Countries have been forced to cut funding for many climate-related sectors to free up money for addressing pandemic-related expenditures and revenue losses
Climate finance being allotted by various developing countries for action on climate change has shown a decrease before and during the novel coronavirus disease (COVID-19), a recent study done by global research non-profit organisation World Resources Institute (WRI) has shown.
WRI’s study analysed 17 developing countries on the basis of data regarding their climate finance needs, expenditures and / or allocations between 2018 and 2020-21.
The study found that countries were forced to cut funding for many climate-related sectors to free up money for addressing pandemic-related expenditures and revenue losses.
Ministries that often provide funding for climate change mitigation, such as transportation and energy ministries and adaptation, including ministries of the environment, often faced cuts on their recurrent yearly budget items.
In Africa, South Africa was the most-affected by the pandemic in this regard. It reduced its budget for the Department of Environment, Forestry and Fisheries, according to the WRI report.
The recurring budget for the department was reduced by nine per cent in 2020. Of this, the budget for climate programmes under the department was reduced by 33 per cent. The allocations for climate change mitigation were 44 per cent less.
The budget for air quality and sustainable management was slashed by 51 per cent, compared to the original plan.
Similarly, the budget for Kenya’s Ministry of Energy was reduced by 23 per cent, one of the largest budget cuts in the 2020–21 budget. Investments under the Alternative Energy Technologies programme were set to decrease by 60 per cent, according to the report.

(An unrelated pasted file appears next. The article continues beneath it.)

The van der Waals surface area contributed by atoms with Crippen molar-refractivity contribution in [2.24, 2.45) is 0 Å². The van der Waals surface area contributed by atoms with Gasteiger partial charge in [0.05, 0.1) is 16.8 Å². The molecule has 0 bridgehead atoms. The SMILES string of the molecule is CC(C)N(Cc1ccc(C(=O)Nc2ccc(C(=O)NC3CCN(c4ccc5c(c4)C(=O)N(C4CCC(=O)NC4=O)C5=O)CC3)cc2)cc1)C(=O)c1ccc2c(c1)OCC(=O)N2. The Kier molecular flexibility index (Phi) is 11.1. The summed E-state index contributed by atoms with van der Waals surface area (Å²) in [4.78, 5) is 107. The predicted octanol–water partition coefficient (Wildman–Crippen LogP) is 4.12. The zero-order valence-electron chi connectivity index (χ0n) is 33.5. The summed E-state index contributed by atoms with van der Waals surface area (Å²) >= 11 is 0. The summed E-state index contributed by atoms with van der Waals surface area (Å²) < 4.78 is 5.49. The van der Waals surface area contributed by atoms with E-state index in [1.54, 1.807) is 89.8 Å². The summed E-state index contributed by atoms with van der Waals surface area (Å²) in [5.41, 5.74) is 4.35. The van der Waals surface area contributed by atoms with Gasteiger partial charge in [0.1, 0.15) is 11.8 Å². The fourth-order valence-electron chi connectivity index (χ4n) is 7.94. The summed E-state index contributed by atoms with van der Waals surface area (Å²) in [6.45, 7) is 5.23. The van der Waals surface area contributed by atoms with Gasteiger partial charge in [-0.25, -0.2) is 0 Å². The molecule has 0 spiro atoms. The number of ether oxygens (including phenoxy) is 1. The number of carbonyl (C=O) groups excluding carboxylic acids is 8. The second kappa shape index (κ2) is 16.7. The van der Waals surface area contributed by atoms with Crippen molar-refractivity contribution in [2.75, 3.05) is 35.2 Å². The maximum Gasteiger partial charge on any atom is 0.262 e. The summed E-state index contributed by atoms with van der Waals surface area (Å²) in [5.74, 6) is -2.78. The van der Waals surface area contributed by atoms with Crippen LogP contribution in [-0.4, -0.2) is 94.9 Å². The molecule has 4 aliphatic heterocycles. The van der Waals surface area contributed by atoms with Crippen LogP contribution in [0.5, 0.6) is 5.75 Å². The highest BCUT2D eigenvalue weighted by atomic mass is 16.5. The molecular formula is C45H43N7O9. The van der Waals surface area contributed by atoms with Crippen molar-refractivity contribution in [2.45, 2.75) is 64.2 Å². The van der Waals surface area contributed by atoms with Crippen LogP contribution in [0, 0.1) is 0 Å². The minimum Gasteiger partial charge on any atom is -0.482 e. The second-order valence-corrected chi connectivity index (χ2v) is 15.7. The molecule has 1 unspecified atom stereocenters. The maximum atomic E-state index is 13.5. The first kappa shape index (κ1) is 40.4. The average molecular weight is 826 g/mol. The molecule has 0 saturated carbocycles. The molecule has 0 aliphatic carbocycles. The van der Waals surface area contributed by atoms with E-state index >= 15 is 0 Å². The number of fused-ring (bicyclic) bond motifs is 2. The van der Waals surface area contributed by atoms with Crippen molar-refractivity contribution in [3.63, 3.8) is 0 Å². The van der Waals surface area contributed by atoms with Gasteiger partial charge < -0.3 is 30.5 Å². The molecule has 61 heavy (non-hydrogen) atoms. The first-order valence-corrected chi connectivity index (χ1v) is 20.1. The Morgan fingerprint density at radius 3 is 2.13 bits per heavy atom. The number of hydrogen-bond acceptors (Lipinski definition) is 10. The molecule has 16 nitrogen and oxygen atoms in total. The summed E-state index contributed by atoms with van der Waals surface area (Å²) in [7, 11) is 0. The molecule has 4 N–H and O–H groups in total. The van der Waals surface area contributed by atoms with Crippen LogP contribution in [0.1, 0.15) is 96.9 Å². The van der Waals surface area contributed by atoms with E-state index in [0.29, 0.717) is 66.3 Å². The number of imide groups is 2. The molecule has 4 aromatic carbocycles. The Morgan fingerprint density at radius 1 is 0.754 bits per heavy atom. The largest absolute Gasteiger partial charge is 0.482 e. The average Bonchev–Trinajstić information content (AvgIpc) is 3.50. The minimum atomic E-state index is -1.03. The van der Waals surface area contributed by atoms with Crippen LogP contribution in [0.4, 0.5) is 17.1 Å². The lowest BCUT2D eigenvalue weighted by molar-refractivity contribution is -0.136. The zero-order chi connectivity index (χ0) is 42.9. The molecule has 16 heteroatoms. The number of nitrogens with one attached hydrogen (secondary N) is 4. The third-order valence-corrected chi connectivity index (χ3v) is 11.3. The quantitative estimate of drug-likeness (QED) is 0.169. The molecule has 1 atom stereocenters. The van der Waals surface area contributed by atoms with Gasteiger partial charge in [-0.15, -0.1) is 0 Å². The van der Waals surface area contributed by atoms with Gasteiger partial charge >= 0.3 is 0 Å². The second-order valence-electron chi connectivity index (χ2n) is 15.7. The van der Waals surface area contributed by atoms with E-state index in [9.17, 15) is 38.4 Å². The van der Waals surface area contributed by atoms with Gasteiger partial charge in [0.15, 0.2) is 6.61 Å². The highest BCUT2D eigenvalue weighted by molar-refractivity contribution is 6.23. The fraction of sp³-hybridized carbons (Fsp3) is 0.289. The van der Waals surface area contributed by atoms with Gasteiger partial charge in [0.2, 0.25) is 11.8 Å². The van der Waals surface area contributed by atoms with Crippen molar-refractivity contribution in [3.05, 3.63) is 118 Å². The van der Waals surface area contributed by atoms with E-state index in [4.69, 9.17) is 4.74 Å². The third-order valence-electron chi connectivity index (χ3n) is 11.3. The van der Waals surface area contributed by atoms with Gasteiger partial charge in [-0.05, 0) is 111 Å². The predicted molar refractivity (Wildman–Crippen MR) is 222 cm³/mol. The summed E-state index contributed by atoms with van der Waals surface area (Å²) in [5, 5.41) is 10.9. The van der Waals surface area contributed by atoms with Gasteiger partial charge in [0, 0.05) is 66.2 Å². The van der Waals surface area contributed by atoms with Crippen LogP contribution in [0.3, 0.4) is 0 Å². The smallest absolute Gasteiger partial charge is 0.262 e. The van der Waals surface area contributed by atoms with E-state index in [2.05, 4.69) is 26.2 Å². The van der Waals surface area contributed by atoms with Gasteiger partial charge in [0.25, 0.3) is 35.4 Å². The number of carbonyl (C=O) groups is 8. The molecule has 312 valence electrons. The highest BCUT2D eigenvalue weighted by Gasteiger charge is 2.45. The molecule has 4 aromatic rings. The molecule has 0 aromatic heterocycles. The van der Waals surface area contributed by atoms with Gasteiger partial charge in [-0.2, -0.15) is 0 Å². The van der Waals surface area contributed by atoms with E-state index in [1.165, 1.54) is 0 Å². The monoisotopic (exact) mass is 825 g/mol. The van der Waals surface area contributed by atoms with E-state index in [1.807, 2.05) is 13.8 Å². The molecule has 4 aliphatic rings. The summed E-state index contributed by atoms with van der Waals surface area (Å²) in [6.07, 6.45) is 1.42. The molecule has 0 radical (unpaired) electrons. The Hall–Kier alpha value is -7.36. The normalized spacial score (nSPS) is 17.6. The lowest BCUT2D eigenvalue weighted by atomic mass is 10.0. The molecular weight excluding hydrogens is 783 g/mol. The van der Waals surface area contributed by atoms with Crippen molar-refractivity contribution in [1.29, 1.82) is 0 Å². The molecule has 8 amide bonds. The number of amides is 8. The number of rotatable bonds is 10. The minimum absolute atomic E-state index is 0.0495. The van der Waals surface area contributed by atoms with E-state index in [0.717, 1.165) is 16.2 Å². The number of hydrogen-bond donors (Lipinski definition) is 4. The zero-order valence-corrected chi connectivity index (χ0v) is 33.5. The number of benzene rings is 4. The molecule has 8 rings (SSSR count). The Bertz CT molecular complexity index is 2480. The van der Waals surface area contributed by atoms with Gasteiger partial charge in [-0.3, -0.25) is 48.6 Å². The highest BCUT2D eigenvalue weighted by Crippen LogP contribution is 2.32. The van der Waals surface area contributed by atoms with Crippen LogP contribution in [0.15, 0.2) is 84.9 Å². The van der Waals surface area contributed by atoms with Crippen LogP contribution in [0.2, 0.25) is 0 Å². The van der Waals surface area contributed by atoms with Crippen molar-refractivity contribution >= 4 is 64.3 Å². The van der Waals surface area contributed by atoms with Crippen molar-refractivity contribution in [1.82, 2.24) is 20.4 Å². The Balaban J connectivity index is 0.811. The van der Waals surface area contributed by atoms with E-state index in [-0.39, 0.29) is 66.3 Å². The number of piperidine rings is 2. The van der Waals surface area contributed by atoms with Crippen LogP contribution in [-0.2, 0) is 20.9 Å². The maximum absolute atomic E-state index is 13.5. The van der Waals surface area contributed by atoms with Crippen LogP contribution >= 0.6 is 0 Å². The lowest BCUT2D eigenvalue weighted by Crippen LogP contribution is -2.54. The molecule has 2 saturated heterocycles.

Alternatively, the power generation programme, focused on coal, is set to grow by 174 per cent over the same period.
Countries like Indonesia, Peru and Honduras also saw a budget decrease in almost all sectors.
The study found that in several countries, budget cuts have targeted climate mitigation, rather than adaptation actions, while fossil fuel spending has increased.
Between 2019 and 2020, the official development assistance (ODA) for projects with climate as a principal objective or a significant focus decreased by 4 percentage and 8 percentage points respectively.
The proportion of ODA for projects with climate as a principal objective fell to 14 per cent from 18 per cent. For projects where ‘climate’ was the significant focal point, ODA declined to 17 per cent from 25 per cent, the study reported.
Climate finance is money paid by wealthy countries (which are responsible for most of the historic emissions) to developing countries to help them pay for emissions reduction measures and adaptation.
Climate finance should be in addition to standard development aid.
OECD Secretary-General Mathias Cormann said: “Climate finance continued to grow in 2019 but developed countries remain $20 billion short of meeting the 2020 goal of mobilising $100 billion.”
Developing countries should create and implement climate-finance tracking systems that are context-specific to help identify needs and mainstream climate action in government planning and budgets, the study said.
Climate action should be mainstreamed in government planning and budgets by the developing countries according to their respective national capabilities and circumstances.
Developing countries should periodically report the climate-finance support needed to achieve their conditional and unconditional nationally determined contributions.
The 17 countries analysed by the report were Bangladesh, Cape Verde, Cambodia, Colombia, Fiji, Ghana, Guatemala, Honduras, Indonesia, Kenya, Mexico, Nepal, Nicaragua, Pakistan, Peru, Philippines and South Africa.
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